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Regina Cano: I have lived my entire life in Havana, Cuba – the island from which I’ve still never left, and which I love. I was born on September 9, and my parents chose my name out of superstition, but my mother raised me outside the religion professed by her family. I studied accounting and finance at the University of Havana, a profession that I’m not engaged in for the time being, and that I substituted for doing crafts, some ceramics, and studying a little English and about painting. Ah! – concerning my picture: I identify with Rastafarian principles, but I am not one of them. I wear this cap from time to time, but I assure you I just didn't have a better picture.

Bob Marley and Cubans

February 12, 2013 | Print Print |

Regina Cano

HAVANA TIMES — Like in other parts of the planet, reggae and Bob Marley are well liked in Cuba. The rhythm of that music grabs us and allows us to enjoy a melody that’s different from son, rumba and other popular styles here in Cuba – in a way that rock didn’t achieve.

Here though, in contrast to the rest of the world, most Cubans don’t understand the English words in Marley’s songs.

His messages about God, about being proud of one’s blackness and the need for us to become better humans don’t reach them.

Therefore, it’s unfortunate that true Rastafarians are commonly seen in Cuba as shady characters intent on subverting the social order.

It’s a shame they’re viewed as thieves or bums – often due to racial prejudice. There’s also a general association between them and marijuana.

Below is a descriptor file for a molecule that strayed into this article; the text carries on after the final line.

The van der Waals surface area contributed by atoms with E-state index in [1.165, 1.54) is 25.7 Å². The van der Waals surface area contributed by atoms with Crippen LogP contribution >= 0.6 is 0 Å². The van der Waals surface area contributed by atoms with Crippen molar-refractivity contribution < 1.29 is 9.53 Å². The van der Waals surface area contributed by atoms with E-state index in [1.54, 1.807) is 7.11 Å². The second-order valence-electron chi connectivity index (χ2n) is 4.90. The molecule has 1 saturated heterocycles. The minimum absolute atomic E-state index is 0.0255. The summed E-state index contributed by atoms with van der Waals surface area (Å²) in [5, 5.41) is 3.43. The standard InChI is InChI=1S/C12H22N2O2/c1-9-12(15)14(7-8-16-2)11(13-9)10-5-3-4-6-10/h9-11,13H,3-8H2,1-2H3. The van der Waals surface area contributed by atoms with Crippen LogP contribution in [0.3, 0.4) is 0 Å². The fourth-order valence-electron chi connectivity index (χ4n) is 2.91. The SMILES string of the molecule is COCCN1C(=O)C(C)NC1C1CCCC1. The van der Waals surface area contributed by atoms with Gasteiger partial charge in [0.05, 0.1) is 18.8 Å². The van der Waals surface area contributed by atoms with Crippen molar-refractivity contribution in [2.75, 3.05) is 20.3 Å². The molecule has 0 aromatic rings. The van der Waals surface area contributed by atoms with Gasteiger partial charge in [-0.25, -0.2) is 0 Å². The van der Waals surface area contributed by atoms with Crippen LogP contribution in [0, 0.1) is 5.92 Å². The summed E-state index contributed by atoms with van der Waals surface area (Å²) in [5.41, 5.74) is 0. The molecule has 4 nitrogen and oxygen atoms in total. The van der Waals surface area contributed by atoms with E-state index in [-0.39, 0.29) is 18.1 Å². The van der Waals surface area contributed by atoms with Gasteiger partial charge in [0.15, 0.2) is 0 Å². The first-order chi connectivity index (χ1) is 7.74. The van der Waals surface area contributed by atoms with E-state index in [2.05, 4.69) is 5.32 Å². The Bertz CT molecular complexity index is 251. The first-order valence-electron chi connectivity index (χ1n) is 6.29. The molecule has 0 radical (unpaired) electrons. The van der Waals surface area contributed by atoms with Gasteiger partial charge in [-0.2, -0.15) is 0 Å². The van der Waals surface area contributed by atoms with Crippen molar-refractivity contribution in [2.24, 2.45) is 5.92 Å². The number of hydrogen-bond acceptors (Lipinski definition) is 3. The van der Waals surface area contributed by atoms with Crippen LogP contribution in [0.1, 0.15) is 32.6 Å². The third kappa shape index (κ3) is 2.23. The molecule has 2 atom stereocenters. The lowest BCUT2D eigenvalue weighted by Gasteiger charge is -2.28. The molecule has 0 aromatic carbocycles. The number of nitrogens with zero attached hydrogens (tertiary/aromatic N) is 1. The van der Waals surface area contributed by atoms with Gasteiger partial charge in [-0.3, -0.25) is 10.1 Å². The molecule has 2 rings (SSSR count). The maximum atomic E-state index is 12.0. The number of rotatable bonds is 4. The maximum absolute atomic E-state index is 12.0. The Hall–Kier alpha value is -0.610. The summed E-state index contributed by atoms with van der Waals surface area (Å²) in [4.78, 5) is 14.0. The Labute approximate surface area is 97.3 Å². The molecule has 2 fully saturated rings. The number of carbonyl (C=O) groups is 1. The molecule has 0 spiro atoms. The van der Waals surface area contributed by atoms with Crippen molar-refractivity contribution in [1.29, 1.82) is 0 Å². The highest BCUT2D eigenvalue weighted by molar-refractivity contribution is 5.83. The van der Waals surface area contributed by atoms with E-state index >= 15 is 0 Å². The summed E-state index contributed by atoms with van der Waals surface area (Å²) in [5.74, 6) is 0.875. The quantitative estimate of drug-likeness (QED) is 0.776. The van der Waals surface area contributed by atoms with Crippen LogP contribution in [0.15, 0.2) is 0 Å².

They’re considered capable of any atrocity, when in reality their connection with “Jah” (God) individually requires them to be better parents, children, siblings, partners and neighbors.

I think that among those Cubans who hum Marley’s songs, if they knew of the music’s inspiration from God, this would cause some type of conflict in listening to it. This is because God — seen in that way — is not a real concept for many of my countrymen, who are followers of the Regla de Ocha, from the Yoruba religion.

I think such confusion also occurs despite the increase in parishioners of the various aspects of Christian thought on the island in recent years.

Here, you can see people of all ages enjoying reggae in their homes, playing it on cellphones in the street and on buses and cars that pass by. It has spread around the world as the music of rebellion and anti-system resistance.

Yet, the messianic “peace and love” message of Rastafarianism is something alien to ordinary Cubans, though they apparently find no rest in their daily vicissitudes.

But it’s not that people now prefer new reggae groups – Cuban ones or others. No! It’s that Bob Marley is a symbol for them (though of what I don’t know).

They’ll keep listening to him until one day (I hope) they fully understand — for the better — what he’s conveying as a message. That will be a first step toward integration, and not discrimination, of Rastafarians in Cuba.

 

 


What's your opinion?

  • http://www.facebook.com/Grabo.BladeIceWood Grabo Shakur

    Bob Marley is a positive phenomenon worldwide especially here in Africa where his message and songs have spanned generations!